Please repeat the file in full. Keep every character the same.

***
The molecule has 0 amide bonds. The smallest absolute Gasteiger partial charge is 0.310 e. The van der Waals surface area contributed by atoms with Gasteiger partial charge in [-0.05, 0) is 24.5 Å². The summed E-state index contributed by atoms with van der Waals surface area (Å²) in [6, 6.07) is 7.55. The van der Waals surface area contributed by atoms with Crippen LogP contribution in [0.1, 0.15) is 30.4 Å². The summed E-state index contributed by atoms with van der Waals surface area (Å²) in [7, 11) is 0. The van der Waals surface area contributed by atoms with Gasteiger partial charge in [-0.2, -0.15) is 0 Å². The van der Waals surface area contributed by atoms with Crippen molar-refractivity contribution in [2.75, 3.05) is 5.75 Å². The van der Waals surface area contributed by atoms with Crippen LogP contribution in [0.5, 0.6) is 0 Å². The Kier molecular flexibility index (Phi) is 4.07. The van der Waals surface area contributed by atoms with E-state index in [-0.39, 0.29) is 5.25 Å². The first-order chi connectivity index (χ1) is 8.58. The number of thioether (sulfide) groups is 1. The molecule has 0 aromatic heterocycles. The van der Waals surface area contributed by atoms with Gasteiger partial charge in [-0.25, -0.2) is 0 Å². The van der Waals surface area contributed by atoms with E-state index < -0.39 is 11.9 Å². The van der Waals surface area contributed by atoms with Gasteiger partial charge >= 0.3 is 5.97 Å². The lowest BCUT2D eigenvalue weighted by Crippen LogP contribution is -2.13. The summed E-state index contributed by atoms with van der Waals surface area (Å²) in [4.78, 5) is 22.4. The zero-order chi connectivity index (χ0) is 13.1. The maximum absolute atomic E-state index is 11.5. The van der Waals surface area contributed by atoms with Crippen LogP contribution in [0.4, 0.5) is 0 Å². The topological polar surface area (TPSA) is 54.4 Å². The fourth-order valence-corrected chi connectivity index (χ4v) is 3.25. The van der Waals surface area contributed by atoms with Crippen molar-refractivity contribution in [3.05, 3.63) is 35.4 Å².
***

The molecule has 0 amide bonds. The smallest absolute Gasteiger partial charge is 0.310 e. The van der Waals surface area contributed by atoms with Gasteiger partial charge in [-0.05, 0) is 24.5 Å². The summed E-state index contributed by atoms with van der Waals surface area (Å²) in [6, 6.07) is 7.55. The van der Waals surface area contributed by atoms with Crippen LogP contribution in [0.1, 0.15) is 30.4 Å². The summed E-state index contributed by atoms with van der Waals surface area (Å²) in [7, 11) is 0. The van der Waals surface area contributed by atoms with Gasteiger partial charge in [-0.2, -0.15) is 0 Å². The van der Waals surface area contributed by atoms with Crippen molar-refractivity contribution in [2.75, 3.05) is 5.75 Å². The van der Waals surface area contributed by atoms with Crippen LogP contribution in [0.5, 0.6) is 0 Å². The Kier molecular flexibility index (Phi) is 4.07. The van der Waals surface area contributed by atoms with E-state index in [-0.39, 0.29) is 5.25 Å². The first-order chi connectivity index (χ1) is 8.58. The number of thioether (sulfide) groups is 1. The molecule has 0 aromatic heterocycles. The van der Waals surface area contributed by atoms with Gasteiger partial charge in [-0.25, -0.2) is 0 Å². The van der Waals surface area contributed by atoms with E-state index < -0.39 is 11.9 Å². The van der Waals surface area contributed by atoms with Gasteiger partial charge >= 0.3 is 5.97 Å². The lowest BCUT2D eigenvalue weighted by Crippen LogP contribution is -2.13. The summed E-state index contributed by atoms with van der Waals surface area (Å²) in [4.78, 5) is 22.4. The zero-order chi connectivity index (χ0) is 13.1. The maximum absolute atomic E-state index is 11.5. The van der Waals surface area contributed by atoms with Crippen LogP contribution in [0.4, 0.5) is 0 Å². The topological polar surface area (TPSA) is 54.4 Å². The fourth-order valence-corrected chi connectivity index (χ4v) is 3.25. The van der Waals surface area contributed by atoms with Crippen molar-refractivity contribution in [3.05, 3.63) is 35.4 Å².